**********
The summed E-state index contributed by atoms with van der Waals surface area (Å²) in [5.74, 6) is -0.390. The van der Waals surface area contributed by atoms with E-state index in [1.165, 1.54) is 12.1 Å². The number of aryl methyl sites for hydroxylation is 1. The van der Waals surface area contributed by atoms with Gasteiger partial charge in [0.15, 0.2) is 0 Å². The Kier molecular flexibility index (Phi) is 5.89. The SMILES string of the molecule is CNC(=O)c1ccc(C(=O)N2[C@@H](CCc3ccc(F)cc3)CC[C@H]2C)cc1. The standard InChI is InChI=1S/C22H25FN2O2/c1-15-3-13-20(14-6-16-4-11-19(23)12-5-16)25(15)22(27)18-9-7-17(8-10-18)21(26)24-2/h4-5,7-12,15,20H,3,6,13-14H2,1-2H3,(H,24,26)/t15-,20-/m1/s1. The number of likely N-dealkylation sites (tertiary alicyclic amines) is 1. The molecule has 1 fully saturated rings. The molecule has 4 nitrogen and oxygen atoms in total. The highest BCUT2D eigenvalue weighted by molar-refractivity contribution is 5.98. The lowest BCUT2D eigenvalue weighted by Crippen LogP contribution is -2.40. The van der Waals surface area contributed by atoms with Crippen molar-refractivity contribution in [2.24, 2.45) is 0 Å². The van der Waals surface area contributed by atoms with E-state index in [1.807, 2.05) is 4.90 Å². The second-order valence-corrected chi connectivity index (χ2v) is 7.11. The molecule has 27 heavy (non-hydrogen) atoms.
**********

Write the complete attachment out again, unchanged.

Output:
The summed E-state index contributed by atoms with van der Waals surface area (Å²) in [5.74, 6) is -0.390. The van der Waals surface area contributed by atoms with E-state index in [1.165, 1.54) is 12.1 Å². The number of aryl methyl sites for hydroxylation is 1. The van der Waals surface area contributed by atoms with Gasteiger partial charge in [0.15, 0.2) is 0 Å². The Kier molecular flexibility index (Phi) is 5.89. The SMILES string of the molecule is CNC(=O)c1ccc(C(=O)N2[C@@H](CCc3ccc(F)cc3)CC[C@H]2C)cc1. The standard InChI is InChI=1S/C22H25FN2O2/c1-15-3-13-20(14-6-16-4-11-19(23)12-5-16)25(15)22(27)18-9-7-17(8-10-18)21(26)24-2/h4-5,7-12,15,20H,3,6,13-14H2,1-2H3,(H,24,26)/t15-,20-/m1/s1. The number of likely N-dealkylation sites (tertiary alicyclic amines) is 1. The molecule has 1 fully saturated rings. The molecule has 4 nitrogen and oxygen atoms in total. The highest BCUT2D eigenvalue weighted by molar-refractivity contribution is 5.98. The lowest BCUT2D eigenvalue weighted by Crippen LogP contribution is -2.40. The van der Waals surface area contributed by atoms with Crippen molar-refractivity contribution in [2.24, 2.45) is 0 Å². The van der Waals surface area contributed by atoms with E-state index in [1.807, 2.05) is 4.90 Å². The second-order valence-corrected chi connectivity index (χ2v) is 7.11. The molecule has 27 heavy (non-hydrogen) atoms.